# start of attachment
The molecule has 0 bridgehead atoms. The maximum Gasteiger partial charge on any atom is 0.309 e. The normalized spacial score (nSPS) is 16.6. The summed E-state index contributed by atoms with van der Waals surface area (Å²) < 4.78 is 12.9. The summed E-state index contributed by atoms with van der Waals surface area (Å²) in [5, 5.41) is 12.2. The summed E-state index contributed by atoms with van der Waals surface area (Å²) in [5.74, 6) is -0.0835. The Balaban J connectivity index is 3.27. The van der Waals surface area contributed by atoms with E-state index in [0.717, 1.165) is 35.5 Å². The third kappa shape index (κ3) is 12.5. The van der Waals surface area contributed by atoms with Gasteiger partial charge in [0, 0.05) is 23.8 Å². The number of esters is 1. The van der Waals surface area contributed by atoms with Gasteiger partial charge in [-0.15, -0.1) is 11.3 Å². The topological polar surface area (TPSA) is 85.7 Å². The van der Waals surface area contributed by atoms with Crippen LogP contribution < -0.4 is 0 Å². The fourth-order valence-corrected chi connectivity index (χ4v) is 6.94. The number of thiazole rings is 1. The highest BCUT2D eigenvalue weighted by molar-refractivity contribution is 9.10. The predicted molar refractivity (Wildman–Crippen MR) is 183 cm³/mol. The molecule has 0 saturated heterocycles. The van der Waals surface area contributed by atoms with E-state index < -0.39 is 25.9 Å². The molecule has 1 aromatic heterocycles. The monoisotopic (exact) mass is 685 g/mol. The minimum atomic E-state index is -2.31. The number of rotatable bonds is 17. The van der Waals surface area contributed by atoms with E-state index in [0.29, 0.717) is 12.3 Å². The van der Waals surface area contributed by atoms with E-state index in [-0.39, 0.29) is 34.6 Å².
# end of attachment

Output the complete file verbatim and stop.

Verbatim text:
The molecule has 0 bridgehead atoms. The maximum Gasteiger partial charge on any atom is 0.309 e. The normalized spacial score (nSPS) is 16.6. The summed E-state index contributed by atoms with van der Waals surface area (Å²) < 4.78 is 12.9. The summed E-state index contributed by atoms with van der Waals surface area (Å²) in [5, 5.41) is 12.2. The summed E-state index contributed by atoms with van der Waals surface area (Å²) in [5.74, 6) is -0.0835. The Balaban J connectivity index is 3.27. The van der Waals surface area contributed by atoms with E-state index in [0.717, 1.165) is 35.5 Å². The third kappa shape index (κ3) is 12.5. The van der Waals surface area contributed by atoms with Gasteiger partial charge in [0, 0.05) is 23.8 Å². The number of esters is 1. The van der Waals surface area contributed by atoms with Gasteiger partial charge in [-0.15, -0.1) is 11.3 Å². The topological polar surface area (TPSA) is 85.7 Å². The van der Waals surface area contributed by atoms with Crippen LogP contribution < -0.4 is 0 Å². The fourth-order valence-corrected chi connectivity index (χ4v) is 6.94. The number of thiazole rings is 1. The highest BCUT2D eigenvalue weighted by molar-refractivity contribution is 9.10. The predicted molar refractivity (Wildman–Crippen MR) is 183 cm³/mol. The molecule has 0 saturated heterocycles. The van der Waals surface area contributed by atoms with E-state index < -0.39 is 25.9 Å². The molecule has 1 aromatic heterocycles. The monoisotopic (exact) mass is 685 g/mol. The minimum atomic E-state index is -2.31. The number of rotatable bonds is 17. The van der Waals surface area contributed by atoms with E-state index in [0.29, 0.717) is 12.3 Å². The van der Waals surface area contributed by atoms with E-state index in [-0.39, 0.29) is 34.6 Å².